Appendix I shows Capablanca's ideas on four of his predecessors.



Appendix II can be interesting for those suffering of high blood pressure, because the neurologist which wrote such chapter, did a good work in exposing the problems of hypertension, and inserted a lot of images of the brain. Capablanca likely died of a massive hemorrhagic stroke.



In conclusion: I counted around 170 games in this book, making it a good book also for those who are more interested in games than a biography. However, the book is supreme for the biography section, because in the biography we can see the huge amount of research the author has done. Throughout the book is possible to find images of the period, satirical cartoons, quite ancient documents whose access is generally given only to scholars.



In the end the book shows the scholarly level with the indexes. There is an index for everything! Opponents, Openings, Images! This is quite important for me, because I write many articles during the year, and these professional indexes, help me find the material I'm looking for in the over 500 pages of this great book, in seconds!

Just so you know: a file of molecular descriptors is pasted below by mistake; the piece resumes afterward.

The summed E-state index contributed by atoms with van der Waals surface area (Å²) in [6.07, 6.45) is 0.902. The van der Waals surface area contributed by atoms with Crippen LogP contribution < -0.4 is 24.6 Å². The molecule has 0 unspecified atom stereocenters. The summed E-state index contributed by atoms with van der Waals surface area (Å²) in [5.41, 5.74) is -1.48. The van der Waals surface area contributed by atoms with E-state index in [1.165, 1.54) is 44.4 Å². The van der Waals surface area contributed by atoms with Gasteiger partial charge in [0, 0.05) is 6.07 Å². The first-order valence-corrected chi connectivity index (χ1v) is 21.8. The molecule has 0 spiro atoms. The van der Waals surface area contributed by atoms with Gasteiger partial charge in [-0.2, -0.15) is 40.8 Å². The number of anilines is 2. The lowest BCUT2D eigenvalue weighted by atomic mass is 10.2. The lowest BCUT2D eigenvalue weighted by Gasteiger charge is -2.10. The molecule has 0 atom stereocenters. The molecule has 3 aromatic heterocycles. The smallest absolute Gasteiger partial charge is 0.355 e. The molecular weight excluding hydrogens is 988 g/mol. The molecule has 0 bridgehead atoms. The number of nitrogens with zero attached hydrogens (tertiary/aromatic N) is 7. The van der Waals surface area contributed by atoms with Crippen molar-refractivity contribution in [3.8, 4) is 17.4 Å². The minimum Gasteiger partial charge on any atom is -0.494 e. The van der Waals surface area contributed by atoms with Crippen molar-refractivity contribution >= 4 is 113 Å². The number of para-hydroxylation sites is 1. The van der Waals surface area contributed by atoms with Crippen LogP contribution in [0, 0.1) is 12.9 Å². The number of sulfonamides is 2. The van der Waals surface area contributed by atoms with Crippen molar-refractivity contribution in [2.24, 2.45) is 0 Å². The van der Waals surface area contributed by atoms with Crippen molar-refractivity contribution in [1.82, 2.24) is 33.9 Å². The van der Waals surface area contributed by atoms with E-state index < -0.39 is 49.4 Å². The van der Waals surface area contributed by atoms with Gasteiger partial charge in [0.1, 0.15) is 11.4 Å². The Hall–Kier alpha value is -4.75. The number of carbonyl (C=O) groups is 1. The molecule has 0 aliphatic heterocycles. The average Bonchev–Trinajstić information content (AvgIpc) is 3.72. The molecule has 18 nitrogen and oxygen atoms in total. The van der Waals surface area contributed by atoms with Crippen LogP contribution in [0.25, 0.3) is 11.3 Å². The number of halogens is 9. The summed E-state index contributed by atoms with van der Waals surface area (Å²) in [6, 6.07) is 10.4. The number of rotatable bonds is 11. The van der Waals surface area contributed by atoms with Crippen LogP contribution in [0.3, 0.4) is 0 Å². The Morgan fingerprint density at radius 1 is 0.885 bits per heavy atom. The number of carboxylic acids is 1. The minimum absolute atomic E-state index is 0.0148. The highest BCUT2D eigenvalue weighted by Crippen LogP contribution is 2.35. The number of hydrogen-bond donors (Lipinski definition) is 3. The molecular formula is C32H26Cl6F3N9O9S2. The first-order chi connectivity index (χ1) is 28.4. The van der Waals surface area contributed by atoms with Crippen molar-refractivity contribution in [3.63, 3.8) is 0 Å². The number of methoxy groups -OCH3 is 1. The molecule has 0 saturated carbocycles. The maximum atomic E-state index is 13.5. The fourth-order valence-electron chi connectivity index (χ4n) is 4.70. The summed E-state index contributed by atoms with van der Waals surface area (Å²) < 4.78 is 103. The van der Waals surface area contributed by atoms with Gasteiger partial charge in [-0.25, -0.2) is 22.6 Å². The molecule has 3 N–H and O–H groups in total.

Clearly this is the book an amateur interested in chess history wants to have in his own library. I'm quite proud of this volume, because I wanted to know more about Capablanca's life, and to have some of his games in book format, and this book satisfied both these desires.  

By the way, for those interested in Capablanca, McFarland also published another book, by the famous Chess Historian: Edward Winter:



Thursday, January 12, 2017

Week 1: PRO Chess League Begins

Hi everyone! I am LM Aaron Balleisen, and I am excited to begin a series of weekly reports on the Carolina Cobras' performance in the PRO (Professional Rapid Online) Chess League (PCL). The Cobras were one of the founding members of the old United States Chess League, and will continue to field a local team under the new league format. PCL matches feature sixteen rapid games at a g15 time control, in which each of a team's four players compete against all four opponents. The faster pace is intended to make the games more accessible to audiences, who can view all games live on chess.com.